Associative effects of plant secondary metabolites in modulating in vitro methanogenesis, volatile fatty acids production and fermentation of feed in buffalo (Bubalus bubalis)
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The present study was conducted to examine the plant bioactive compounds individually and in association for modulation of rumen fermentation in buffalo (Bubalus bubalis) with the aim to develop phytogenic feed additive for enteric methane mitigation from ruminants. The extracts of Sapindus mukorossi (SMF) fruits (aqueous and ethanolic) as a source of saponins, Ficus bengalensis (FBL) leaves (aqueous and acetonic) as a source of tannins and Eucalyptus globulus oils (ECO) as a source of essential oils were prepared and evaluated individually and in association for their effect on feed fermentation and methanogenesis by four separate in vitro experiments. Each experiment was conducted as a completely randomized design using a control and various treatment groups with different concentrations of plant bioactive compounds and their blends. Rumen fluid inoculum was collected from four rumen fistulated Murrah (B. bubalis) buffalo steers. The in vitro incubations were carried out for a period of 24 h with five replicates for each treatment. For SMF and FBL extracts, a concentration of 0, 0.5, 1.0, 2.0 and 4.0 mL were tested, whereas, ECO was tested at the levels of 0, 20, 40, 80 and 120 µL per 40 mL buffered rumen fluid with 0.4 g of oats hay as substrate. Both aqueous or ethanol extracts of SMF, acetonic extract of FBL, and ECO showed linear decrease (p < 0.001) in methane production with increasing concentrations of plant compound. Out of four blends tested, blend-1 (ECO, 125 µL; SMF aqueous extract and FBL acetonic extract, 6.25 mL each per L rumen fluid) showed reduced methane production without affecting negatively to rumen fermentation at much lower individual doses, representing positive associative effect. It is implied that the extracts from S. mukorossi fruits, F. bengalensis leaves and E. globulus essential oils and their blends have the potential to act as anti methanogenic agents. A positive associative effect in reducing enteric methanogenesis in their blends signifies their application as the phytogenic feed additive in ruminants.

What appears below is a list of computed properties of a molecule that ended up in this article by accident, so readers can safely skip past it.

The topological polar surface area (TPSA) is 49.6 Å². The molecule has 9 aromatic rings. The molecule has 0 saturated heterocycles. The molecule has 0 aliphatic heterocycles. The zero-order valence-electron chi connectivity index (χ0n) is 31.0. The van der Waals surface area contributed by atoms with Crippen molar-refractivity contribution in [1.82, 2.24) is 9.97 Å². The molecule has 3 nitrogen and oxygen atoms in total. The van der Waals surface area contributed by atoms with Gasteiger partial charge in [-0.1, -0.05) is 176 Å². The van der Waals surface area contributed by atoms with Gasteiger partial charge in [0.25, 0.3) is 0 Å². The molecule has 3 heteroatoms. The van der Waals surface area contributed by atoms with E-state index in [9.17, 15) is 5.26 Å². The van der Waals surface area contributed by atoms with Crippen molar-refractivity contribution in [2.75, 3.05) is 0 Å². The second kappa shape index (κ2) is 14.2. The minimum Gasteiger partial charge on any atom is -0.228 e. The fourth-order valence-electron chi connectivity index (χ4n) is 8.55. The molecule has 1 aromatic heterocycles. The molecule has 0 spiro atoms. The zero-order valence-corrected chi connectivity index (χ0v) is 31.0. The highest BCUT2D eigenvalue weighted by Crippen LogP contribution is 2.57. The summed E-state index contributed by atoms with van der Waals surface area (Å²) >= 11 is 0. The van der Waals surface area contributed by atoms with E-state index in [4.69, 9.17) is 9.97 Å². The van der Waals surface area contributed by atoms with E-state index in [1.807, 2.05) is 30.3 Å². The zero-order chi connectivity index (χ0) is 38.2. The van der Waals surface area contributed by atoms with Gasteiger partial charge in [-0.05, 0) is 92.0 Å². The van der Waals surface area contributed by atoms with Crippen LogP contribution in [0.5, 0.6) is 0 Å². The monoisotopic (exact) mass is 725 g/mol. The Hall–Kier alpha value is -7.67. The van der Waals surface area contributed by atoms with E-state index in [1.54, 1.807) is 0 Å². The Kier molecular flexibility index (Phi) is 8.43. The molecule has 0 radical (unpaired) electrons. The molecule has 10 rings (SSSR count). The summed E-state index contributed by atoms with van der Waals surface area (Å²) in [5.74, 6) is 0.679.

KeywordsMethane emission Bioactive compounds Associative effect Feed digestibility In vitro Buffalo
The authors sincerely acknowledge the research facilities provided by the Director, Central Institute for Research on Buffaloes (CIRB) and financial assistance from the Indian Council of Agricultural Research (ICAR), New Delhi, India.
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